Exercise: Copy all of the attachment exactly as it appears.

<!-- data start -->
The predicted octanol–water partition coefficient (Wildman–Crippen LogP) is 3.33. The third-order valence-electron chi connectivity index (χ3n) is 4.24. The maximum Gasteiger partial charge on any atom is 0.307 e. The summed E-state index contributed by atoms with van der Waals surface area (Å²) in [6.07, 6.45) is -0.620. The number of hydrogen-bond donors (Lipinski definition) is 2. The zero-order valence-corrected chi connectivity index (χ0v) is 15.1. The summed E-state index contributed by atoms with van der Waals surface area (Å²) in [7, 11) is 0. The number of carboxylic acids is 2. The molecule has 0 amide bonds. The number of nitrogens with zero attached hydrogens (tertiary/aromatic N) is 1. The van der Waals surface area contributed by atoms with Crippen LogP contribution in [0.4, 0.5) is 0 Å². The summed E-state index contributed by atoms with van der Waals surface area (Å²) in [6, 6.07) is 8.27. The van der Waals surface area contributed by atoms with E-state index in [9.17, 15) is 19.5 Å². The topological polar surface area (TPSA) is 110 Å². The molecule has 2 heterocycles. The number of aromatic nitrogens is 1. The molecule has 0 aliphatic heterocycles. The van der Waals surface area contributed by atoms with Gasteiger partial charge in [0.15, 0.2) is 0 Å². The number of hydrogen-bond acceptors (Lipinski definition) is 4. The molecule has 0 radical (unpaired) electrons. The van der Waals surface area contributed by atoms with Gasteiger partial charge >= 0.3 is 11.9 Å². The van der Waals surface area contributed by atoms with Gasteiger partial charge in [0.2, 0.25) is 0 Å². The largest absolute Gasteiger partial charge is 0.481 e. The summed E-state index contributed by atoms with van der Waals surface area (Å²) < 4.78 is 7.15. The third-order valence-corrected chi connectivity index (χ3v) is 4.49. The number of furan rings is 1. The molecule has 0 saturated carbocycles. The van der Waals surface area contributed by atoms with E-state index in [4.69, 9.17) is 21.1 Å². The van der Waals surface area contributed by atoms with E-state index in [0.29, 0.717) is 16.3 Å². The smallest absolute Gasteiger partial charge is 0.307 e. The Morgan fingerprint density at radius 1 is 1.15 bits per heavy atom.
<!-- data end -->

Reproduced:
The predicted octanol–water partition coefficient (Wildman–Crippen LogP) is 3.33. The third-order valence-electron chi connectivity index (χ3n) is 4.24. The maximum Gasteiger partial charge on any atom is 0.307 e. The summed E-state index contributed by atoms with van der Waals surface area (Å²) in [6.07, 6.45) is -0.620. The number of hydrogen-bond donors (Lipinski definition) is 2. The zero-order valence-corrected chi connectivity index (χ0v) is 15.1. The summed E-state index contributed by atoms with van der Waals surface area (Å²) in [7, 11) is 0. The number of carboxylic acids is 2. The molecule has 0 amide bonds. The number of nitrogens with zero attached hydrogens (tertiary/aromatic N) is 1. The van der Waals surface area contributed by atoms with Crippen LogP contribution in [0.4, 0.5) is 0 Å². The summed E-state index contributed by atoms with van der Waals surface area (Å²) in [6, 6.07) is 8.27. The van der Waals surface area contributed by atoms with E-state index in [9.17, 15) is 19.5 Å². The topological polar surface area (TPSA) is 110 Å². The molecule has 2 heterocycles. The number of aromatic nitrogens is 1. The molecule has 0 aliphatic heterocycles. The van der Waals surface area contributed by atoms with Gasteiger partial charge in [0.15, 0.2) is 0 Å². The number of hydrogen-bond acceptors (Lipinski definition) is 4. The molecule has 0 radical (unpaired) electrons. The van der Waals surface area contributed by atoms with Gasteiger partial charge >= 0.3 is 11.9 Å². The van der Waals surface area contributed by atoms with Gasteiger partial charge in [0.2, 0.25) is 0 Å². The largest absolute Gasteiger partial charge is 0.481 e. The summed E-state index contributed by atoms with van der Waals surface area (Å²) < 4.78 is 7.15. The third-order valence-corrected chi connectivity index (χ3v) is 4.49. The number of furan rings is 1. The molecule has 0 saturated carbocycles. The van der Waals surface area contributed by atoms with E-state index in [4.69, 9.17) is 21.1 Å². The van der Waals surface area contributed by atoms with E-state index in [0.29, 0.717) is 16.3 Å². The smallest absolute Gasteiger partial charge is 0.307 e. The Morgan fingerprint density at radius 1 is 1.15 bits per heavy atom.